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Mailbag: Is There An Answer To The Issue Of Fake Injuries?



I was watching last night's game and screaming at the top of my lungs when the Giants players started to fake injuries to slow down the Cowboys' hurry-up offense. I wanted to get your opinions on this, and do you think the NFL will ever acknowledge this issue?

Nick: I think the NFL has acknowledged it, but there's really not anything you can do. Let's not forget the premise behind just about every rule these days – it's all about safety. Now, we want to question if a player is really hurt. Let's just say a guy goes down to his knees and it looks like he's acting. But he's really dizzy because of a concussion and the officials tell him we're not stopping the game. So he goes back and tries to play and further injures himself. It's a slippery slope. You can take away timeouts and all that, but I think it's always going to be an issue.

David: At some point, this will probably have to be addressed, as these types of offenses become more commonplace in the game. I've heard suggestions that any injured player must sit for five to 10 plays, but then you run the risk of penalizing players who haven't done anything wrong. Maybe instead the NFL could make questionable injuries subject to review and potential fines, the same way questionable hits are.


I know the Giants' defense was blanketing Dez Bryant and that was opening things up for Miles Austin and Jason Witten, but shouldn't Bill Callahan still find ways to get the ball to his most explosive playmaker?

Nick: I don't think Bill Callahan has a fantasy team. He runs the offense for a real team. So he's not really worried if Dez gets eight catches for 124 yards and two scores. I know what you're saying about getting him the ball, but they made sure to take Dez out of the game. They were Ok with Austin's 10 catches and Murray's eight and Witten getting eight and two red-zone scores. Think about, Dez had four catches and Witten, Austin and Murray combined for 26.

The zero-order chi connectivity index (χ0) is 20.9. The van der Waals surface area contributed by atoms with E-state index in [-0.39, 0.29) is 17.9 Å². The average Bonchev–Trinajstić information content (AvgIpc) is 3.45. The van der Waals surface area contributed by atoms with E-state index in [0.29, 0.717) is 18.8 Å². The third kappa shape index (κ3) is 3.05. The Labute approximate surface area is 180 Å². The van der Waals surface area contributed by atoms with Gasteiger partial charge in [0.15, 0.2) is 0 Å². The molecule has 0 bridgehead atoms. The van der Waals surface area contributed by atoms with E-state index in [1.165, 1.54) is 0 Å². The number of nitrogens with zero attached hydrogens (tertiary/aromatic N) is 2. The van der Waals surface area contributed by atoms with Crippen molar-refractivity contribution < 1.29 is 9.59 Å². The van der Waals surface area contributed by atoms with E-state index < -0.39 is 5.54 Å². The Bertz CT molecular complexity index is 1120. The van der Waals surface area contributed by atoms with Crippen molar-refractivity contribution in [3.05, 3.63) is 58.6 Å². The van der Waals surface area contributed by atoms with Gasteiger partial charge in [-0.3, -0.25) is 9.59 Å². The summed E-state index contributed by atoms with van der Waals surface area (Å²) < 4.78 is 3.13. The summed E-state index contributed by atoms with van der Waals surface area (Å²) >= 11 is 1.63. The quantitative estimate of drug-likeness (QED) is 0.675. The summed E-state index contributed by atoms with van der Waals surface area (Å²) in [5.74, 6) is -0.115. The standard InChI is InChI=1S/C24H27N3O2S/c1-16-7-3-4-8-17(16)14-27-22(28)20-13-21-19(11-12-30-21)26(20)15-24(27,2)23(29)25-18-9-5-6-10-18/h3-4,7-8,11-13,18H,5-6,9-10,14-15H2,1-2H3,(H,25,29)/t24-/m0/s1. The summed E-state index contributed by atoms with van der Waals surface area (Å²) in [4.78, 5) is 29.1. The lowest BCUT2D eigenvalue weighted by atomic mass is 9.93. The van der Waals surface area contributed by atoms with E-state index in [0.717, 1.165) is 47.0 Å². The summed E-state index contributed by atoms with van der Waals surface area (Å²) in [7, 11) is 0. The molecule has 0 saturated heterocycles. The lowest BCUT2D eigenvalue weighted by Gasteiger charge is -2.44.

David: I agree with what Nick is saying to a degree, and it certainly looked like New York was bound and determined to keep Bryant from being a factor Sunday night. At some point, the Cowboys will need to get the ball to their best threat, and Bryant will probably have to beat some pretty intense coverages to make that happen. But in general, if the defense takes away your first option, you make the defense pay by focusing on the second, third and fourth options. That's just the strategy of football, and it worked in the Cowboys' favor on Sunday, even if Dez didn't shine.  

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